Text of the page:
More important than these questions is the diagnostic question regarding the individual's type and nature of neuromuscular loss. For patients with progressive disease, programs must be designed carefully to prevent fatigue.
There has been considerable controversy regarding the appropriateness of resistance training with spasticity. Traditionally, it is believed that resistance training further decreases range of motion and possibly increases spasticity. However, this is not substantiated by research, which has found that spastic muscle groups should be stretched with range-of-motion exercises or relaxed using stretch prior to applying resistance exercises.7A conservative approach should be taken when using resistance training for any spastic muscle groups, specifically avoiding high-intensity training. Stretch or relaxation exercises may be helpful prior to or following resistance drills. Most importantly, strengthening programs for individuals with high tone will not eliminate spasticity but should not worsen it.
Other resistance exercises are designed to increase respiratory strength for improved ability to protect the airway. Respiratory incentive inspirators offer resistance on inhalation, and instruments such as the Breather®use resistance on both inhalation and exhalation.
One of the best sources for examining neuromuscular treatments is "Neuromuscular Treatments for Speech and Swallowing: A Tutorial," by Heather Clark, PhD, CCC-SLP, associate professor in the Department of Language, Reading & Exceptionalities at Appalachian State University in Boone, NC.8Dr. Clark clearly explains exercise physiology and its application to neuromuscular treatment. All clinicians who treat dysphagia should have a working knowledge of various types of exercise, as well as the ability to make appropriate application of exercise principles to neuromuscular dysfunction. This insures that they establish differential treatment programs for each individual with swallowing dysfunction rather than relying on cookbook therapies or a one-size-fits-all approach.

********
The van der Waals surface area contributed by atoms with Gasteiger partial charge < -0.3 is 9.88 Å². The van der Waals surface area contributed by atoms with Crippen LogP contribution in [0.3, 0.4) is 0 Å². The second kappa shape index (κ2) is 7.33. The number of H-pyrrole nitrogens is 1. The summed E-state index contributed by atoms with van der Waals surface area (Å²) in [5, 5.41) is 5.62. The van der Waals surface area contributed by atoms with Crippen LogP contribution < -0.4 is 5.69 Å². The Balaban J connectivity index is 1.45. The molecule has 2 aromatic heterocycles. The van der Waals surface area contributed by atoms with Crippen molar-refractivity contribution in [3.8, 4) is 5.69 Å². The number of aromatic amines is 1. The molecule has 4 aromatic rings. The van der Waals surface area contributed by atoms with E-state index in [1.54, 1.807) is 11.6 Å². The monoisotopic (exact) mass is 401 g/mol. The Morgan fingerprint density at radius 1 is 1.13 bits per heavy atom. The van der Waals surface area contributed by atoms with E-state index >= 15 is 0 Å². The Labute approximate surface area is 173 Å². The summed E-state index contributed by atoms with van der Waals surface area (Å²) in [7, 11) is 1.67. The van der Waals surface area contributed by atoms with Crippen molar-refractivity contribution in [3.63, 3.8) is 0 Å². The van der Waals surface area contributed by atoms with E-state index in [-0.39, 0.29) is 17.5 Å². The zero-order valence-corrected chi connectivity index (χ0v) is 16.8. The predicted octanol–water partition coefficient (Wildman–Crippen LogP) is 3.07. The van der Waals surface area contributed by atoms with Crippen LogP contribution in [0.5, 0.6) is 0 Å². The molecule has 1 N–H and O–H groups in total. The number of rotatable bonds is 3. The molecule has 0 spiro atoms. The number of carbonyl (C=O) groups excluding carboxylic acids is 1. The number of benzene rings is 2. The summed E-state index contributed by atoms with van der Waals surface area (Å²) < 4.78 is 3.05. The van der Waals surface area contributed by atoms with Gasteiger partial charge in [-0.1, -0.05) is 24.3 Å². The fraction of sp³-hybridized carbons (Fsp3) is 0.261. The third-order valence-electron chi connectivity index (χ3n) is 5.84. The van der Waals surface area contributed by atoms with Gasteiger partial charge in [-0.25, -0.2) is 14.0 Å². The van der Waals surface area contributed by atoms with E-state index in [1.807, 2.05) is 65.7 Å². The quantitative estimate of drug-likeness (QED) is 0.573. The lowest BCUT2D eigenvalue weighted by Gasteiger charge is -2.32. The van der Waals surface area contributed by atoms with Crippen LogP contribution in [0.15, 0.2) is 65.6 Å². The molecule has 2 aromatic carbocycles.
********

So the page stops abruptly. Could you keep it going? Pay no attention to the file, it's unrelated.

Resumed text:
In the treatment of swallowing disorders, evidence suggests that the same principles of exercise science used to strengthen large muscle groups can be used to help restore strength to the oral muscles involved in swallowing and speech. Individualized plans for treating dysphagia should include a variety of active exercises employing range-of-motion, stretch, relaxation, NMES and resistance exercises tailored for the individual needs of each patient.
1. Clark, H.M. (2006). Therapeutic exercise in dysphagia management: Philosophies, practices and challenges. The Role of Therapeutic Exercises in the Treatment of Dysphagia, 31-35.
2. Kuehn, D.P., Imrey, P.B., Tomes, L., et al. (2002). Efficacy of continuous positive airway pressure for treatment of hypernasality. Cleft Palate-Craniofacial Journal, 39: 267-77.
3. Robbins, J., Gangnon, R.E., Theis, S., et al. (2005). The effects of lingual exercise on swallowing in older adults. Journal of the American Geriatrics Society, 53: 1483-89.
4. Witte, U., Huckabee, M.L., Doeltgen, S.H., et al. (2008). The effect of effortful swallow on pharyngeal manometric measurements during saliva and water swallowing in healthy participants. Archives of Physical Medicine and Rehabilitation, 89: 822-28.
5. Currier, D.P., Mann, R. (1983). Muscular strength development by electrical stimulation in normal individuals. Physical Therapy, 63: 915-20.
6. Mysiw, W.J., Jackson, R.D. (1996). Electrical stimulation. In R.L. Braddom (ed.), Physical Medicine and Rehabilitation (pp. 464-90). Philadelphia: W.B. Saunders.
7. Lockette, K.F. (1995). Resistance training with stretch bands: Modifying for disability. In P.D. Miller (ed.), Fitness Programming and Physical Disability. Champaign, IL: Human Kinetics.
8. Clark, H.M. (2003). Neuromuscular treatments for speech and swallowing: A tutorial. American Journal of Speech-Language Pathology, 12: 400-15.
Kathleen Smead is director of the Speech & NeuroRehabilitation Center Inc., in Pensacola, FL, and developer of the TheraSIP Swallowing Trainer. She can be contacted at firstname.lastname@example.org.